I was absolutely delighted when I met al-Sayyid Muhammad al-Sadr at his house in Holy Najaf where he was surrounded by a group of learned people. He introduced me to them as being the seeds of Shi'ism (following Ahl al-Bayt) in Tunis. He also told them that he had cried when he first received my letter which carried the news that we had celebrated the festival of al-Ghadir, and how I complained about the difficulties we were facing including malicious rumours and isolation.
Al-Sayyid said: It is inevitable that we pass through difficult times because the path of Ahl al-Bayt is a difficult one. A man once came to see the Prophet (s.a.w.) and said to him, "O Messenger of Allah, I love you." He replied, "Then expect many tribulations. " The man said, "I love your cousin Ali." He replied, "Then expect many enemies." The man said, "I love al-Hasan and al-Husayn. " He replied, "Then get ready for poverty and much affliction." What have we paid for the cause of justice for which Abu Abdullah al-Husayn (as) paid his life and the lives of his family's members and companions; and for which the Shiis along the path of history have paid and are still paying up to the present day as a price for their allegiance to Ahl al-Bayt? My Brother, it is inevitable that we go through difficulties and give sacrifices for the cause of justice, and if Allah helped you in guiding one man to the right path, it is worth the whole world and what is within it.
Al-Sayyid al-Sadr also advised me against isolating ourselves and ordered me to get even closer to my Sunni brothers whenever they wanted to keep away from me, and to pray behind them so that there would be no rupture in relations, and to consider them innocent victims of distorted history and bad propaganda, because people are the enemy of what they do not know.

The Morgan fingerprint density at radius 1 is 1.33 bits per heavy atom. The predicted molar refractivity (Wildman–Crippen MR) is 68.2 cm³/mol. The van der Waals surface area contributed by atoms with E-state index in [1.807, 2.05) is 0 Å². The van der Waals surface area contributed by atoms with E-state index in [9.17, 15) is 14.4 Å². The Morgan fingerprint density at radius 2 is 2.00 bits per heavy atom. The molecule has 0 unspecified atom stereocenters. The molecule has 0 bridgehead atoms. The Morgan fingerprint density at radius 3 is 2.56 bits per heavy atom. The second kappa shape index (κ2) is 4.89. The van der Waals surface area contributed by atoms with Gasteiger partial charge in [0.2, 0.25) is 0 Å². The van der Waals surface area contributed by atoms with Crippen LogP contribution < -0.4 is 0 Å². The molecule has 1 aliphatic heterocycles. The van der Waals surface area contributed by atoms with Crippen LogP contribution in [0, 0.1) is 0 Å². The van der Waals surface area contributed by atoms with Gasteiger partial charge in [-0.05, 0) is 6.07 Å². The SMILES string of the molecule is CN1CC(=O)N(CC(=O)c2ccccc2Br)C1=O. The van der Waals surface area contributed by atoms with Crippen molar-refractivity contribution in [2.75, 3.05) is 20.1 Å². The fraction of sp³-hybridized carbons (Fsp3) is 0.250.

Al-Sayyid al-Khu'i also advised me on the same lines, and al-Sayyid Muhammad Ali al-Tabatabai al-Hakim had always sent us letters full of advice that had a great influence on enlightened brothers.
My visits to the Holy City of Najaf and its learned people became more frequent, and I committed myself to spend each summer holiday near Imam Ali and attend the lessons of al-Sayyid Muhammad Baqir al-Sadr, from which I reaped great benefits. I also promised myself to visit the graves of all the twelve Imams. and Allah helped me to realize my wish for I was even able to visit the grave of al-Imam al-Rida which is situated in Mashhad, on the borders between the U.S.S.R. and Iran. There I met some of the most outstanding scholars, from whom I benefited a great deal.
Al-Sayyid al-Khu'i, whom we follow in our religious affairs, gave me permission to use Khums and Zakat to help our enlightened group, and to give them what they needed regarding books and grants and many other things. I also was able to establish a small library which contained some important references connected with the research which belonged to both parties [Sunnis and Shiis]. I called it "Ahl al-Bayt Library" and benefited many people, praise be to Allah.
Fifteen years ago Allah doubled my joy when the clerk to the city council of Gafsa agreed to naming the street where I live "Imam Ali ibn Abi Talib (as) Street". I would like to take this opportunity to thank him for that honourable gesture, for he is one of the hard-working Muslims and has a great respect and love for Imam Ali, and I presented him with "al-Murajaat" by Sharaf al-Din. He and our group have mutual respect and love for each other, so may Allah reward him well and grant him whatever he wishes.
There were some wicked people who tried to remove the street's sign, but all their attempts were in vain. and Allah willed it to stay where it was, and we received letters from all over the world carrying the name of Imam Ali ibn Abi Talib's street, whose honourable name blessed our good city.
In accordance with the advice of Ahl al-Bayt (as) and the advice of the learned scholars of the holy city of Najaf we are determined to keep in touch with our brothers from the other madhahibs and have maintained our relation with al-Jamaah by praying together. Thus people started asking us about our prayers, ablution and our beliefs.